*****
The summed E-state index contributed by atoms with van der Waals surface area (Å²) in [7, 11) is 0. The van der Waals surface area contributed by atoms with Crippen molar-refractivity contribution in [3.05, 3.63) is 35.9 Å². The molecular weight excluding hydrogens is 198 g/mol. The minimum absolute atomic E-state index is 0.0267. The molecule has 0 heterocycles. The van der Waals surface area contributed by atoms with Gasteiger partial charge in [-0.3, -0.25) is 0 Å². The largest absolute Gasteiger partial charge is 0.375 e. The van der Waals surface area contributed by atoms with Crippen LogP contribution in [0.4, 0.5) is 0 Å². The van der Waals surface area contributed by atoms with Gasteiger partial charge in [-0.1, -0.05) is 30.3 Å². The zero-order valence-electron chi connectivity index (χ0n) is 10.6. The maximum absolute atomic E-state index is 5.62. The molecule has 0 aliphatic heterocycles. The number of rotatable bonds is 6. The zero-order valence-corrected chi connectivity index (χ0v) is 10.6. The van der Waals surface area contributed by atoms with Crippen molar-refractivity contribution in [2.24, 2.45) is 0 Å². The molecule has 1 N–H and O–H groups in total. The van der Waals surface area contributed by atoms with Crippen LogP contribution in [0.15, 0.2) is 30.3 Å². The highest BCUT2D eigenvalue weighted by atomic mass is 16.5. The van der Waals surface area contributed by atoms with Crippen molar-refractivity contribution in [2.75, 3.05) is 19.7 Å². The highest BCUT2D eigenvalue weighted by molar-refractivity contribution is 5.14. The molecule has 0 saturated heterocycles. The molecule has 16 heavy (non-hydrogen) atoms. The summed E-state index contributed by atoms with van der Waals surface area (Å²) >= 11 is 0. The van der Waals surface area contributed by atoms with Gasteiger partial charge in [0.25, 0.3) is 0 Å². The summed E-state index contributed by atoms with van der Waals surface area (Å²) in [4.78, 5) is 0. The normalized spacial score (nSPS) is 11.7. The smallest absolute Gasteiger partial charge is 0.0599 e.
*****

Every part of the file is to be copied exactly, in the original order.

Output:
The summed E-state index contributed by atoms with van der Waals surface area (Å²) in [7, 11) is 0. The van der Waals surface area contributed by atoms with Crippen molar-refractivity contribution in [3.05, 3.63) is 35.9 Å². The molecular weight excluding hydrogens is 198 g/mol. The minimum absolute atomic E-state index is 0.0267. The molecule has 0 heterocycles. The van der Waals surface area contributed by atoms with Gasteiger partial charge in [-0.3, -0.25) is 0 Å². The largest absolute Gasteiger partial charge is 0.375 e. The van der Waals surface area contributed by atoms with Crippen LogP contribution in [0.4, 0.5) is 0 Å². The van der Waals surface area contributed by atoms with Gasteiger partial charge in [-0.1, -0.05) is 30.3 Å². The zero-order valence-electron chi connectivity index (χ0n) is 10.6. The maximum absolute atomic E-state index is 5.62. The molecule has 0 aliphatic heterocycles. The number of rotatable bonds is 6. The zero-order valence-corrected chi connectivity index (χ0v) is 10.6. The van der Waals surface area contributed by atoms with Crippen molar-refractivity contribution in [2.24, 2.45) is 0 Å². The molecule has 1 N–H and O–H groups in total. The van der Waals surface area contributed by atoms with Crippen LogP contribution in [0.15, 0.2) is 30.3 Å². The highest BCUT2D eigenvalue weighted by atomic mass is 16.5. The van der Waals surface area contributed by atoms with Crippen molar-refractivity contribution in [2.75, 3.05) is 19.7 Å². The highest BCUT2D eigenvalue weighted by molar-refractivity contribution is 5.14. The molecule has 0 saturated heterocycles. The molecule has 16 heavy (non-hydrogen) atoms. The summed E-state index contributed by atoms with van der Waals surface area (Å²) >= 11 is 0. The van der Waals surface area contributed by atoms with Gasteiger partial charge in [0.25, 0.3) is 0 Å². The summed E-state index contributed by atoms with van der Waals surface area (Å²) in [4.78, 5) is 0. The normalized spacial score (nSPS) is 11.7. The smallest absolute Gasteiger partial charge is 0.0599 e.